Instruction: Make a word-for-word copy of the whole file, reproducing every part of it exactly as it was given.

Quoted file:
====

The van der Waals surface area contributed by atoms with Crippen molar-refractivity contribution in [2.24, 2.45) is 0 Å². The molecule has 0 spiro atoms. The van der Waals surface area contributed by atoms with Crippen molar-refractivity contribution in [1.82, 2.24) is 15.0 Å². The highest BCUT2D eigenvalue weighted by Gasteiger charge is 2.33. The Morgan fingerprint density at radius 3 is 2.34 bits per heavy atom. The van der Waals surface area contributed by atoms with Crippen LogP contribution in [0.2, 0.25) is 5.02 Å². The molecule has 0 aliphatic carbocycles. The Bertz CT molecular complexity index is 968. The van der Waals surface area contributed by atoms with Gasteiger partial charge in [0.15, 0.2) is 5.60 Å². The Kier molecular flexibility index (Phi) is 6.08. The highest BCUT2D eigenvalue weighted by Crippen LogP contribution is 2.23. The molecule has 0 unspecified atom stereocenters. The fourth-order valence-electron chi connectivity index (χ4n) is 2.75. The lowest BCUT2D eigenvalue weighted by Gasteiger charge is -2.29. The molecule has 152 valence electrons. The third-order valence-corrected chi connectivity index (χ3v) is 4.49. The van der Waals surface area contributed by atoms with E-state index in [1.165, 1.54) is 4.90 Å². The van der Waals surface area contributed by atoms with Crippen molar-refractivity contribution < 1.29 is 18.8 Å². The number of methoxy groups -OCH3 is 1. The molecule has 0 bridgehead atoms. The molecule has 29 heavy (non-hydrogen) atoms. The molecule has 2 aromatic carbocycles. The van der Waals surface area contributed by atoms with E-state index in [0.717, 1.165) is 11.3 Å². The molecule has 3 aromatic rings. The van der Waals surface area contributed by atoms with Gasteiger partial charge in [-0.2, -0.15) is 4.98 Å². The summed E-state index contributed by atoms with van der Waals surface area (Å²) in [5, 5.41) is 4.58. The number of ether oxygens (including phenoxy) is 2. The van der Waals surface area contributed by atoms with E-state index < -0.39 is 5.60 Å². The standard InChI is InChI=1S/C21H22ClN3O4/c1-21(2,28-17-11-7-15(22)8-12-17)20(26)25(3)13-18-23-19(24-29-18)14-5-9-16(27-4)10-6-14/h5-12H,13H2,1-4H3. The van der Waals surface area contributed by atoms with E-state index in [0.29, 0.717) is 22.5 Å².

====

The van der Waals surface area contributed by atoms with Crippen molar-refractivity contribution in [2.24, 2.45) is 0 Å². The molecule has 0 spiro atoms. The van der Waals surface area contributed by atoms with Crippen molar-refractivity contribution in [1.82, 2.24) is 15.0 Å². The highest BCUT2D eigenvalue weighted by Gasteiger charge is 2.33. The Morgan fingerprint density at radius 3 is 2.34 bits per heavy atom. The van der Waals surface area contributed by atoms with Crippen LogP contribution in [0.2, 0.25) is 5.02 Å². The molecule has 0 aliphatic carbocycles. The Bertz CT molecular complexity index is 968. The van der Waals surface area contributed by atoms with Gasteiger partial charge in [0.15, 0.2) is 5.60 Å². The Kier molecular flexibility index (Phi) is 6.08. The highest BCUT2D eigenvalue weighted by Crippen LogP contribution is 2.23. The molecule has 0 unspecified atom stereocenters. The fourth-order valence-electron chi connectivity index (χ4n) is 2.75. The lowest BCUT2D eigenvalue weighted by Gasteiger charge is -2.29. The molecule has 152 valence electrons. The third-order valence-corrected chi connectivity index (χ3v) is 4.49. The van der Waals surface area contributed by atoms with E-state index in [1.165, 1.54) is 4.90 Å². The van der Waals surface area contributed by atoms with Crippen molar-refractivity contribution < 1.29 is 18.8 Å². The number of methoxy groups -OCH3 is 1. The molecule has 0 bridgehead atoms. The molecule has 29 heavy (non-hydrogen) atoms. The molecule has 2 aromatic carbocycles. The van der Waals surface area contributed by atoms with E-state index in [0.717, 1.165) is 11.3 Å². The molecule has 3 aromatic rings. The van der Waals surface area contributed by atoms with Gasteiger partial charge in [-0.2, -0.15) is 4.98 Å². The summed E-state index contributed by atoms with van der Waals surface area (Å²) in [5, 5.41) is 4.58. The number of ether oxygens (including phenoxy) is 2. The van der Waals surface area contributed by atoms with E-state index < -0.39 is 5.60 Å². The standard InChI is InChI=1S/C21H22ClN3O4/c1-21(2,28-17-11-7-15(22)8-12-17)20(26)25(3)13-18-23-19(24-29-18)14-5-9-16(27-4)10-6-14/h5-12H,13H2,1-4H3. The van der Waals surface area contributed by atoms with E-state index in [0.29, 0.717) is 22.5 Å².